18 April 2019
Ruthenian Greek Catholics of the village of Tichy Potok, Slovakia, celebrate the paschal mystery on Easter in 2001. (photo: Jacqueline Ruyuak)
17 April 2019
Tags: Cultural Identity Village life Slovakia Eastern Catholics Ruthenians
Pope Francis arrives for his general audience in St. Peter's Square at the Vatican on 17 April 2019. The Easter Triduum — marking Holy Thursday, Good Friday and Holy Saturday — begins tomorrow. (photo: CNS/Yara Nardi, Reuters)
16 April 2019
Tags: Pope Francis
Pope Francis meets on 15 April 2019 with Archbishop Borys Gudziak, who will be installed on 4 June as the metropolitan-archbishop of the Ukrainian Catholic Archeparchy of Philadelphia.
(CNS photo/Vatican Media)
15 April 2019
Tags: Pope Francis Ukrainian Catholic
Palestinians and tourists carry palm branches while walking the traditional path that Jesus took on his last entry into Jerusalem during the Palm Sunday Procession on the Mount of Olives in Jerusalem on 14 April 2019. (photo: CNS/Debbie Hill)
12 April 2019
Pope Francis kisses the feet of South Sudan President Salva Kiir on 11 April 2019, at the conclusion of a two-day retreat at the Vatican for African nation's political leaders. The pope begged the leaders to give peace a chance. At right is Vice President Riek Machar.
(photo: CNS/Vatican Media via Reuters)
At the end of a highly unusual spiritual retreat for the political leaders of warring factions, Pope Francis knelt at the feet of the leaders of South Sudan, begging them to give peace a chance and to be worthy “fathers of the nation.”
“As a brother, I ask you to remain in peace. I ask you from my heart, let’s go forward. There will be many problems, but do not be afraid,” he told the leaders, speaking without a text at the end of the meeting.
“You have begun a process, may it end well,” he said. “There will be disagreements among you, but may they take place ‘in the office’ while, in front of your people, you hold hands; in this way, you will be transformed from simple citizens to fathers of the nation.”
“The purpose of this retreat is for us to stand together before God and to discern his will,” he said in his formal remarks on 11 April, closing the two-day retreat in the Domus Sanctae Marthae, the Vatican guesthouse where he lives.
The retreat participants included South Sudanese President Salva Kiir and four of the nation’s five designated vice presidents: Riek Machar, James Wani Igga, Taban Deng Gai and Rebecca Nyandeng De Mabior. Under the terms of a peace agreement signed in September, the vice presidents were to take office together on 12 May, sharing power and ending the armed conflict between clans and among communities.
The retreat was the idea of Anglican Archbishop Justin Welby of Canterbury, spiritual leader of the Anglican Communion, who attended the final part of the gathering. He and Pope Francis have been supporting the peace efforts of the South Sudan Council of Churches and, the pope said again on 11 April, they hope to visit South Sudan together when there is peace.
Pope Francis told the politicians and members of the Council of Churches that “peace” was the first word Jesus said to his disciples after the resurrection.
“Peace is the first gift that the Lord brought us, and the first commitment that leaders of nations must pursue,” he told them. “Peace is the fundamental condition for ensuring the rights of each individual and the integral development of an entire people.”
When South Sudan gained its independence from Sudan in 2011 after years of war, the people were filled with hope, the pope said. Too many of them have died or been forced from their homes or face starvation because of five years of civil war.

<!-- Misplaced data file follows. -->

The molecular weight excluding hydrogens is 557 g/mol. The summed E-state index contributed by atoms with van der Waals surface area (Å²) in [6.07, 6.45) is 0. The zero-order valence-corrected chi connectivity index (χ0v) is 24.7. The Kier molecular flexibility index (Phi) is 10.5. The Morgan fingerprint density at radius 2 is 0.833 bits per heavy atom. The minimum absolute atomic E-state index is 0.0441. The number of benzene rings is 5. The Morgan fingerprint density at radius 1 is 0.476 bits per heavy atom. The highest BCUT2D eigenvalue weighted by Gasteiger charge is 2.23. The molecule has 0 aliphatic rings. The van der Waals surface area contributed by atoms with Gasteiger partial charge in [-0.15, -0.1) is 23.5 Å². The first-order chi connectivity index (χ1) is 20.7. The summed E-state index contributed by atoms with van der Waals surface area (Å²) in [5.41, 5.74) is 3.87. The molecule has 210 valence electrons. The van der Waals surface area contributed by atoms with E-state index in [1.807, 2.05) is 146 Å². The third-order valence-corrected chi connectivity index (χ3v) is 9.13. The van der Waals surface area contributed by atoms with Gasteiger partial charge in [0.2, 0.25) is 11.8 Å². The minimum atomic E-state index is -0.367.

After “so much death, hunger, hurt and tears,” the pope said, the retreat participants “have clearly heard the cry of the poor and the needy; it rises up to heaven, to the very heart of God our father, who desires to grant them justice and peace.”
“Peace is possible,” the pope told the leaders. They must tap into “a spirit that is noble, upright, strong and courageous to build peace through dialogue, negotiation and forgiveness.”
As leaders of a people, he said, those who govern will have to stand before God and give an account of their actions, especially what they did or didn’t do for the poor and the marginalized.
Pope Francis asked the leaders to linger a moment in the mood of the retreat and sense that “we stand before the gaze of the Lord, who is able to see the truth in us and to lead us fully to that truth.”
The leaders, he said, should recognize how God loves them, wants to forgive them and calls them to build a country at peace.
Jesus, he said, calls all believers to repentance. “We may well have made mistakes, some rather small, others much greater,” but Jesus always is ready to forgive those who repent and return to serving their people.
“Dear brothers and sisters,” he said, “Jesus is also gazing, here and now, upon each one of us. He looks at us with love, he asks something, he forgives something, and he gives us a mission. He has put great trust in us by choosing us to be his co-workers in the creation of a more just world.”
Pope Francis expressed his hope that “hostilities will finally cease -- please, may they cease -- that the armistice will be respected, and that political and ethnic divisions will be surmounted.”
Closing his prepared remarks with a prayer, he asked God “to touch with the power of the Spirit the depths of every human heart, so that enemies will be open to dialogue, adversaries will join hands and peoples will meet in harmony.”
“By your gift, Father, may the whole-hearted search for peace resolve disputes, may love conquer hatred and may revenge be disarmed by forgiveness, so that, relying solely on your mercy, we may find our way back to you,” he prayed.
11 April 2019
Tags: Pope Francis Interreligious Africa Interfaith
Pope Francis greets a child as he visits the Parish of St. Julius in Rome on Sunday. (photo:CNS/Remo Casilli, Reuters)
10 April 2019
Tags: Pope Francis
Children from Tbilisi and Gardabali attend dance classes at the Assyro-Chaldean parish complex. Learn more about life in Tbilisi in A Letter from Georgia in the current edition of ONE magazine.(photo: Zviad Rostiashvili)
9 April 2019
St. Vincent de Paul’s work varies, and includes addressing needs as obvious as medical care and as nuanced as safe places to play. (photo: CNEWA)
In the new edition of ONE magazine, Joseph Ahmar Dakno, the head of the Aleppo section of the St. Vincent de Paul Society, describes some of his organization’s efforts to help the embattled people of Syria — including children:
Four years ago, 6-year-old Roula was living in a small room, alone. Her parents, shell shocked, had locked her away to protect her from the constant barrage of shelling and stray gunfire. Alone, her fears intensified and she became a terrorized prisoner.